Saenz set an orange plastic sled at the top of a handicapped access ramp.
Saudi Arabia had handicapped itself grievously with its culture of accusation.
He is not lingering in illness, or crippled, or handicapped.
They were born into the wrong social stratum, or were handicapped by personal weaknesses that were not their fault.
They couldn't afford a van equipped for handicapped drivers, and Whitcomb hadn't been trained on one anyway.
Hamlin was quite as handicapped as Mrs. Yellam by principles adopted long ago which he deemed, before the war, to be bomb-proof.
You will not want the care of her––young people should not be handicapped in that way.
They were also handicapped for want of proper fuel and plant.
I will plod for hours and hours at a time, and at every turn I am handicapped.
One sees that Cincinnati has a better and a broader base; North Bend was handicapped by nature, in its early race.
"disabled," 1915, past participle adjective from handicap (v.). Originally especially of children. Meaning "handicapped persons generally" is attested by 1958.
1650s, from hand in cap, a game whereby two bettors would engage a neutral umpire to determine the odds in an unequal contest. The bettors would put their hands holding forfeit money into a hat or cap. The umpire would announce the odds and the bettors would withdraw their hands -- hands full meaning that they accepted the odds and the bet was on, hands empty meaning they did not accept the bet and were willing to forfeit the money. If one forfeited, then the money went to the other. If both agreed either on forfeiting or going ahead with the wager, then the umpire kept the money as payment. The custom, though not the name, is attested from 14c. ("Piers Plowman").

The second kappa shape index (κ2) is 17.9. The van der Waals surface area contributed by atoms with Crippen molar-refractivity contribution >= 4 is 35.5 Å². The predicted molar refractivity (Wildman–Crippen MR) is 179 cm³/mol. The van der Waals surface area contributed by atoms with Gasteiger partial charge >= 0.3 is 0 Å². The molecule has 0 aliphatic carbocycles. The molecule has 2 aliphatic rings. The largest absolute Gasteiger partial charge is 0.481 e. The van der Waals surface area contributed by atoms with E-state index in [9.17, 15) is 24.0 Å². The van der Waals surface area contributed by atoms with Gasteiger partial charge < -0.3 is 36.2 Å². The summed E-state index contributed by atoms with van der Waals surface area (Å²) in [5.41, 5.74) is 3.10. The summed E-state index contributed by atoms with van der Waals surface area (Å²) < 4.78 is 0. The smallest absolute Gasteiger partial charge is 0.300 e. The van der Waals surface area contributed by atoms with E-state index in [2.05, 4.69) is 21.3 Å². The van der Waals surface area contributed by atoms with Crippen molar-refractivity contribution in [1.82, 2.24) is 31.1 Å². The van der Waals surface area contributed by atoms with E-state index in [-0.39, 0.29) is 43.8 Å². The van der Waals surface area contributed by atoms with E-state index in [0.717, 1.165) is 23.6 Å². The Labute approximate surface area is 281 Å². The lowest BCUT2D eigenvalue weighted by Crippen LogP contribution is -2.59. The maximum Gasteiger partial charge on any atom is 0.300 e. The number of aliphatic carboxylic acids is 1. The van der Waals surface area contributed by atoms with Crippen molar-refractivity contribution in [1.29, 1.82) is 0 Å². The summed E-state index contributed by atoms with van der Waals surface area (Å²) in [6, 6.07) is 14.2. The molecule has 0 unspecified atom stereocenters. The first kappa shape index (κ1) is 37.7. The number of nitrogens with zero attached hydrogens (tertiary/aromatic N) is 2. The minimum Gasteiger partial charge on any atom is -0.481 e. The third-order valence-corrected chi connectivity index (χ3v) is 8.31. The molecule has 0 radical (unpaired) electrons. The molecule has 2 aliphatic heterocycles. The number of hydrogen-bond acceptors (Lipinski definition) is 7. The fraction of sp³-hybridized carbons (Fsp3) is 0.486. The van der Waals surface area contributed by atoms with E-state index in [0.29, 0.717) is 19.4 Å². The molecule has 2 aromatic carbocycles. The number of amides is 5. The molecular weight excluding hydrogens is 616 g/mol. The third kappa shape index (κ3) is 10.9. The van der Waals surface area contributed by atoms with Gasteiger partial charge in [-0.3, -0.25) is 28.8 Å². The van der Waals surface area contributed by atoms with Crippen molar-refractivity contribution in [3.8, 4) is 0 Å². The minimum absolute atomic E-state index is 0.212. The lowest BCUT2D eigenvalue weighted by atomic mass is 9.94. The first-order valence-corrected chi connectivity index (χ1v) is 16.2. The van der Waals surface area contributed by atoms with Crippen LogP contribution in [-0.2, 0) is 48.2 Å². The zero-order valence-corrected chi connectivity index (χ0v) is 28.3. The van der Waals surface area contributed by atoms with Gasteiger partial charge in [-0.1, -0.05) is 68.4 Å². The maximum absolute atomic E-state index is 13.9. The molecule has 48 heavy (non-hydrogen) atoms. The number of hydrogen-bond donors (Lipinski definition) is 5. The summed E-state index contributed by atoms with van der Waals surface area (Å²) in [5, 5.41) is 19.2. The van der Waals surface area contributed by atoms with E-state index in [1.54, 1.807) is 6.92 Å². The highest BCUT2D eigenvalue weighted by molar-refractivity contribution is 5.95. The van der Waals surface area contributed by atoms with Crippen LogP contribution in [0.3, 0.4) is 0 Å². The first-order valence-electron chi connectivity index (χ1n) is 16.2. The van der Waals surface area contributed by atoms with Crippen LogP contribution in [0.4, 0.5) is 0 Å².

Reference to horse racing is 1754 (Handy-Cap Match), where the umpire decrees the superior horse should carry extra weight as a "handicap;" this led to sense of "encumbrance, disability" first recorded 1890. The main modern sense, "disability," is the last to develop, early 20c.
handicap hand·i·cap (hān'dē-kāp')
A physical, mental, or emotional condition that interferes with one's normal functioning.